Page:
EJIL: Debate!

The Use of Force by Non-State Actors and the Limits of Attribution of Conduct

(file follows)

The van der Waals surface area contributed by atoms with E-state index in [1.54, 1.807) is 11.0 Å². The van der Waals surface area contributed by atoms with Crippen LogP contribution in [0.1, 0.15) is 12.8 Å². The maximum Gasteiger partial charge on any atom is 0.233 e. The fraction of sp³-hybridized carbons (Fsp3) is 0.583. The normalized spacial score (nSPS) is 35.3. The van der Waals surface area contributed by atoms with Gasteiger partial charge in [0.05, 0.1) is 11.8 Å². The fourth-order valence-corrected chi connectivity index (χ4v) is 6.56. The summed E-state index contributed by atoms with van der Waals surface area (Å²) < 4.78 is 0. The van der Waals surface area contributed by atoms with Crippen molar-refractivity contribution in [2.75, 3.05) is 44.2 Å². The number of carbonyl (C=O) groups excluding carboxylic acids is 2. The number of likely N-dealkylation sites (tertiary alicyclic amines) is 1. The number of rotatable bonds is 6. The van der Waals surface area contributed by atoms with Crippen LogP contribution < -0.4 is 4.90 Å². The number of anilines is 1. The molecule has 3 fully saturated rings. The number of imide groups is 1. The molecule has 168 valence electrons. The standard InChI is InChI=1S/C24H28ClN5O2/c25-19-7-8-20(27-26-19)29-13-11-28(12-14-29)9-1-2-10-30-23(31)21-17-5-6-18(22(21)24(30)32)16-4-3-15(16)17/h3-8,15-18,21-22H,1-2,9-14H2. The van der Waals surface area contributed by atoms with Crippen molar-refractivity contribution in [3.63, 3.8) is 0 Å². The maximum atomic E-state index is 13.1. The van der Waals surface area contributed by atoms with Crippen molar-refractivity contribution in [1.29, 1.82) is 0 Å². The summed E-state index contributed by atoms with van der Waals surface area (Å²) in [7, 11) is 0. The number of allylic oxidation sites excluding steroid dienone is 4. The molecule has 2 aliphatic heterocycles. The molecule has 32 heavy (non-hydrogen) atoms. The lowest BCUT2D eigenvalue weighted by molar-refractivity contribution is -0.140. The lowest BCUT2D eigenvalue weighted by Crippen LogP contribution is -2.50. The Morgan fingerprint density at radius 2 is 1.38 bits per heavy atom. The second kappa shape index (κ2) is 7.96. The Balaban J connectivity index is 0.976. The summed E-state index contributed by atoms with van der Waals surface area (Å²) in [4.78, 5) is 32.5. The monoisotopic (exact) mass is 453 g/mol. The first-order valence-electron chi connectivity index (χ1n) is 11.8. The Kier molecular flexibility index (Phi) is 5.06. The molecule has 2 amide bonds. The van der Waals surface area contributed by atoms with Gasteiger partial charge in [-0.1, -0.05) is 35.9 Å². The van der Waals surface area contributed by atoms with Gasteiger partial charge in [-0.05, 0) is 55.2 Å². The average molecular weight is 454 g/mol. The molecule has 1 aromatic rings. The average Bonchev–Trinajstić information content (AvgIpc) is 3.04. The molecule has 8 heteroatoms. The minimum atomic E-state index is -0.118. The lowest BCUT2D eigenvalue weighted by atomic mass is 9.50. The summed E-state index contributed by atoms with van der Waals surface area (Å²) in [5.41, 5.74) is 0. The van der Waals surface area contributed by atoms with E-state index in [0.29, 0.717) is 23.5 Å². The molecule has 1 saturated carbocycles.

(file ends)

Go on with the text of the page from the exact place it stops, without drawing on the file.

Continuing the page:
The grounds of attribution of conduct as codified by the International Law Commission in the Articles on State Responsibility for Internationally Wrongful Acts fail to capture different dimensions of the use of force by non-state actors. The conflicts in Syria, Ukraine and Yemen demonstrate the difficulty in applying the classical attribution framework to complex situations with multiple actors and varying degrees of state involvement in the internationally wrongful acts. This article proposes to redraw the boundaries between the concepts of a de facto organ of a state, the control thresholds for the attribution of non-state actors’ conduct and complicity as an additional ground of attribution of conduct in international law.